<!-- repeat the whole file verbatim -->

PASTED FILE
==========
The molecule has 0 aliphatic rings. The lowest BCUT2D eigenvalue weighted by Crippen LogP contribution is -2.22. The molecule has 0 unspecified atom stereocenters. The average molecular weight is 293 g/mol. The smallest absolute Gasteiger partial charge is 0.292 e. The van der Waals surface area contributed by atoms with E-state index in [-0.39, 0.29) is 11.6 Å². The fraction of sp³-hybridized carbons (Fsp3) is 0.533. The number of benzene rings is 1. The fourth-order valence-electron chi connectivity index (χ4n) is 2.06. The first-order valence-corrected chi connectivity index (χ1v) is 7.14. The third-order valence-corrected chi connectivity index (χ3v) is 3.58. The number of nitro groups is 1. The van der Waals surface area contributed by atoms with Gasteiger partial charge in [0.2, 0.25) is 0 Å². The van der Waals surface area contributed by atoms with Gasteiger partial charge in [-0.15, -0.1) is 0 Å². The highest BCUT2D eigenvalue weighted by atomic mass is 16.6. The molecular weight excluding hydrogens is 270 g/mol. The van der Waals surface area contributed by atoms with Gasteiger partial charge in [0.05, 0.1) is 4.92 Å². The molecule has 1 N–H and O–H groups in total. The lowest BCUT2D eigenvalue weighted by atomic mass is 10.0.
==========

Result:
The molecule has 0 aliphatic rings. The lowest BCUT2D eigenvalue weighted by Crippen LogP contribution is -2.22. The molecule has 0 unspecified atom stereocenters. The average molecular weight is 293 g/mol. The smallest absolute Gasteiger partial charge is 0.292 e. The van der Waals surface area contributed by atoms with E-state index in [-0.39, 0.29) is 11.6 Å². The fraction of sp³-hybridized carbons (Fsp3) is 0.533. The number of benzene rings is 1. The fourth-order valence-electron chi connectivity index (χ4n) is 2.06. The first-order valence-corrected chi connectivity index (χ1v) is 7.14. The third-order valence-corrected chi connectivity index (χ3v) is 3.58. The number of nitro groups is 1. The van der Waals surface area contributed by atoms with Gasteiger partial charge in [0.2, 0.25) is 0 Å². The van der Waals surface area contributed by atoms with Gasteiger partial charge in [-0.15, -0.1) is 0 Å². The highest BCUT2D eigenvalue weighted by atomic mass is 16.6. The molecular weight excluding hydrogens is 270 g/mol. The van der Waals surface area contributed by atoms with Gasteiger partial charge in [0.05, 0.1) is 4.92 Å². The molecule has 1 N–H and O–H groups in total. The lowest BCUT2D eigenvalue weighted by atomic mass is 10.0.